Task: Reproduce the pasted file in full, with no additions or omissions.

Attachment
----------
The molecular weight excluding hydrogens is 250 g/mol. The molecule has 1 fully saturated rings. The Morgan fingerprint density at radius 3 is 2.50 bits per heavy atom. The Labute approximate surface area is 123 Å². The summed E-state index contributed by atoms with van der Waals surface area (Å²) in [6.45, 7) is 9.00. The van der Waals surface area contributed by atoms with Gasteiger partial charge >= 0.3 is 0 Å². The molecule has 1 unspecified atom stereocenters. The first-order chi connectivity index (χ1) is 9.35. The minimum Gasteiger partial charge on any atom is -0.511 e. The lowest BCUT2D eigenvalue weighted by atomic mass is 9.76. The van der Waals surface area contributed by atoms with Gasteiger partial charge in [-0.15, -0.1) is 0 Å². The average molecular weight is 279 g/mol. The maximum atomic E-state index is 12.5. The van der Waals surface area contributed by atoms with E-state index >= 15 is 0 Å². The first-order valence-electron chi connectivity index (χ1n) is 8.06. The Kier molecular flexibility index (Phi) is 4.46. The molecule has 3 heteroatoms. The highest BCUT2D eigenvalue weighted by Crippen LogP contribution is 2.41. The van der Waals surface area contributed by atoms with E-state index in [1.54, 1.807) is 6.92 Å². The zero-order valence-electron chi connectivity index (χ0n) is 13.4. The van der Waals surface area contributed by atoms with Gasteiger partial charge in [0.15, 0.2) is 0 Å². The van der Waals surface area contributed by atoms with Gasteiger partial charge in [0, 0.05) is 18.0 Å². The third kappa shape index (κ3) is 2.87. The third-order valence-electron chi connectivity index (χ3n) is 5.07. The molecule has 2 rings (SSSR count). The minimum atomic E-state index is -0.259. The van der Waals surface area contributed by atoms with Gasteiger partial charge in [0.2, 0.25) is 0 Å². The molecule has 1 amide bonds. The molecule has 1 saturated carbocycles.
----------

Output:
The molecular weight excluding hydrogens is 250 g/mol. The molecule has 1 fully saturated rings. The Morgan fingerprint density at radius 3 is 2.50 bits per heavy atom. The Labute approximate surface area is 123 Å². The summed E-state index contributed by atoms with van der Waals surface area (Å²) in [6.45, 7) is 9.00. The van der Waals surface area contributed by atoms with Gasteiger partial charge >= 0.3 is 0 Å². The molecule has 1 unspecified atom stereocenters. The first-order chi connectivity index (χ1) is 9.35. The minimum Gasteiger partial charge on any atom is -0.511 e. The lowest BCUT2D eigenvalue weighted by atomic mass is 9.76. The van der Waals surface area contributed by atoms with Gasteiger partial charge in [-0.15, -0.1) is 0 Å². The average molecular weight is 279 g/mol. The maximum atomic E-state index is 12.5. The van der Waals surface area contributed by atoms with E-state index >= 15 is 0 Å². The first-order valence-electron chi connectivity index (χ1n) is 8.06. The Kier molecular flexibility index (Phi) is 4.46. The molecule has 3 heteroatoms. The highest BCUT2D eigenvalue weighted by Crippen LogP contribution is 2.41. The van der Waals surface area contributed by atoms with E-state index in [1.54, 1.807) is 6.92 Å². The zero-order valence-electron chi connectivity index (χ0n) is 13.4. The van der Waals surface area contributed by atoms with Gasteiger partial charge in [0.15, 0.2) is 0 Å². The van der Waals surface area contributed by atoms with Gasteiger partial charge in [0, 0.05) is 18.0 Å². The third kappa shape index (κ3) is 2.87. The third-order valence-electron chi connectivity index (χ3n) is 5.07. The molecule has 2 rings (SSSR count). The minimum atomic E-state index is -0.259. The van der Waals surface area contributed by atoms with Gasteiger partial charge in [0.2, 0.25) is 0 Å². The molecule has 1 amide bonds. The molecule has 1 saturated carbocycles.